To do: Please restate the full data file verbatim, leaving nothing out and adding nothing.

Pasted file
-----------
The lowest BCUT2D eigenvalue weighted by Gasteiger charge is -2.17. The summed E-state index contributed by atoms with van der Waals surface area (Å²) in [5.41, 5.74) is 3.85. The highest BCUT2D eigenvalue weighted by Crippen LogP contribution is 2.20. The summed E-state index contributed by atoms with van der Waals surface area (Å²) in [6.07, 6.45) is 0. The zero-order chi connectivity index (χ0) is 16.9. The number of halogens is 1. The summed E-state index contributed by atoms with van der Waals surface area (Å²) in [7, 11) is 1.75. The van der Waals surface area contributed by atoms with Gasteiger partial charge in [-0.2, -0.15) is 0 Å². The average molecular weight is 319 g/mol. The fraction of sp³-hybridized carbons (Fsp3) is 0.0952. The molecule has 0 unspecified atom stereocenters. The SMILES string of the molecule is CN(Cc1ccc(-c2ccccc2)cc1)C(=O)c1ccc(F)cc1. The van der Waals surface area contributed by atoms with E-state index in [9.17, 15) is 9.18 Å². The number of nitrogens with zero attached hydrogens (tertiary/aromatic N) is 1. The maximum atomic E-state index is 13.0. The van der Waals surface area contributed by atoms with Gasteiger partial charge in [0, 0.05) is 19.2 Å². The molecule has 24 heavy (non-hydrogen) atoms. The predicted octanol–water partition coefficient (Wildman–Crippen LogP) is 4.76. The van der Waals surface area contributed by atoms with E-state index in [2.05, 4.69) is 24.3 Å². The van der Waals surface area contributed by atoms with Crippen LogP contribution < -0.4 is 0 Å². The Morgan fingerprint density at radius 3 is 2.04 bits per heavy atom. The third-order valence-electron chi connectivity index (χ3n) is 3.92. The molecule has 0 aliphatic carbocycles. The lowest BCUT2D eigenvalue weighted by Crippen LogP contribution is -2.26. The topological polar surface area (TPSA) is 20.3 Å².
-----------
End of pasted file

The lowest BCUT2D eigenvalue weighted by Gasteiger charge is -2.17. The summed E-state index contributed by atoms with van der Waals surface area (Å²) in [5.41, 5.74) is 3.85. The highest BCUT2D eigenvalue weighted by Crippen LogP contribution is 2.20. The summed E-state index contributed by atoms with van der Waals surface area (Å²) in [6.07, 6.45) is 0. The zero-order chi connectivity index (χ0) is 16.9. The number of halogens is 1. The summed E-state index contributed by atoms with van der Waals surface area (Å²) in [7, 11) is 1.75. The van der Waals surface area contributed by atoms with Gasteiger partial charge in [-0.2, -0.15) is 0 Å². The average molecular weight is 319 g/mol. The fraction of sp³-hybridized carbons (Fsp3) is 0.0952. The molecule has 0 unspecified atom stereocenters. The SMILES string of the molecule is CN(Cc1ccc(-c2ccccc2)cc1)C(=O)c1ccc(F)cc1. The van der Waals surface area contributed by atoms with E-state index in [9.17, 15) is 9.18 Å². The number of nitrogens with zero attached hydrogens (tertiary/aromatic N) is 1. The maximum atomic E-state index is 13.0. The van der Waals surface area contributed by atoms with Gasteiger partial charge in [0, 0.05) is 19.2 Å². The molecule has 24 heavy (non-hydrogen) atoms. The predicted octanol–water partition coefficient (Wildman–Crippen LogP) is 4.76. The van der Waals surface area contributed by atoms with E-state index in [2.05, 4.69) is 24.3 Å². The van der Waals surface area contributed by atoms with Crippen LogP contribution < -0.4 is 0 Å². The Morgan fingerprint density at radius 3 is 2.04 bits per heavy atom. The third-order valence-electron chi connectivity index (χ3n) is 3.92. The molecule has 0 aliphatic carbocycles. The lowest BCUT2D eigenvalue weighted by Crippen LogP contribution is -2.26. The topological polar surface area (TPSA) is 20.3 Å².